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Crisis communications: Empathy is the name of the game


By Rishi Banerjee

After a two-year hiatus, the lawns of SW19 have seen the return of world-class tennis. However, the sport has come under scrutiny because of its handling of one of its biggest tennis sensations. Japanese star Naomi Osaka’s confession about her mental health and not wanting to take part in media interviews landed well outside the sport’s comfort zone, but also demonstrated the authorities’ lack of empathy and inability to handle sensitive issues around mental health. It’s also resulted in her missing out on lifting the prestigious Venus Rosewater Dish this year. It begs the question – how can businesses and large organisations better handle issues arising from mental health?

The fight to both address and better handle mental health is advancing every day. The wellbeing of the workforce or any individual connected to an official body must be a priority. As communicators, our work must carefully consider mental health, or risk having the message we intend to convey fall on deaf ears or exacerbating the issue for those that are already concerned about their mental wellbeing.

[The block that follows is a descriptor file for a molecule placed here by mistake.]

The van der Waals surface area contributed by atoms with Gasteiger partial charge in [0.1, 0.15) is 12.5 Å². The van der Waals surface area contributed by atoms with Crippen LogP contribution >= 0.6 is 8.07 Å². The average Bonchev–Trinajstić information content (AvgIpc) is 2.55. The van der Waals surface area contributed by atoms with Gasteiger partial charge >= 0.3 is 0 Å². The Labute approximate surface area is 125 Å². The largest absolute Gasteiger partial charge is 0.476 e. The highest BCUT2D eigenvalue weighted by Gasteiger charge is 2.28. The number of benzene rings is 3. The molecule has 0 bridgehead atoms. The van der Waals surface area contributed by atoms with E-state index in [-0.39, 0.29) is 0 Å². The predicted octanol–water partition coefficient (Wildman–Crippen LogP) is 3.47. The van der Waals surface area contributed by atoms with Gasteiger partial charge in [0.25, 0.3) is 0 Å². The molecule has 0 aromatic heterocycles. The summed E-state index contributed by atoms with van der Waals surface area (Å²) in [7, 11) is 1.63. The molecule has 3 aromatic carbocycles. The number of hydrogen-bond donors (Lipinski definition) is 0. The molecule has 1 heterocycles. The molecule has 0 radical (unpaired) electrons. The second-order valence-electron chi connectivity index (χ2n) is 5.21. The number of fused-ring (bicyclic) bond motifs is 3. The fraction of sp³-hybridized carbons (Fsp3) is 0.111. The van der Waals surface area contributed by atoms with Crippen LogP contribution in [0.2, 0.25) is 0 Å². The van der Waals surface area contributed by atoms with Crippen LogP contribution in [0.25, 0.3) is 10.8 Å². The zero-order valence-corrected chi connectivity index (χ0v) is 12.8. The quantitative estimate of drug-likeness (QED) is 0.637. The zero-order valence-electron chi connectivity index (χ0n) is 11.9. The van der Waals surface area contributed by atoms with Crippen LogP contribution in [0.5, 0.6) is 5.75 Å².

This means taking real care in the language and tone we use and constantly ensuring we are considering the impact of anxiety and stress on our audiences. Communication isn’t just one way. We must also improve our listening skills and learn to look for early signs of duress. Taking both an active and passive role in communication will ensure we offer comfort and direction.

The challenges around mental health know no caste, creed, gender or rules. This is not a black and white issue whereby we can hide behind guidelines and rulebooks and justify arbitrary decisions. It is ultimately our responsibility to act and communicate with empathy and as human beings, otherwise we put ourselves at serious risk of public reputation crises.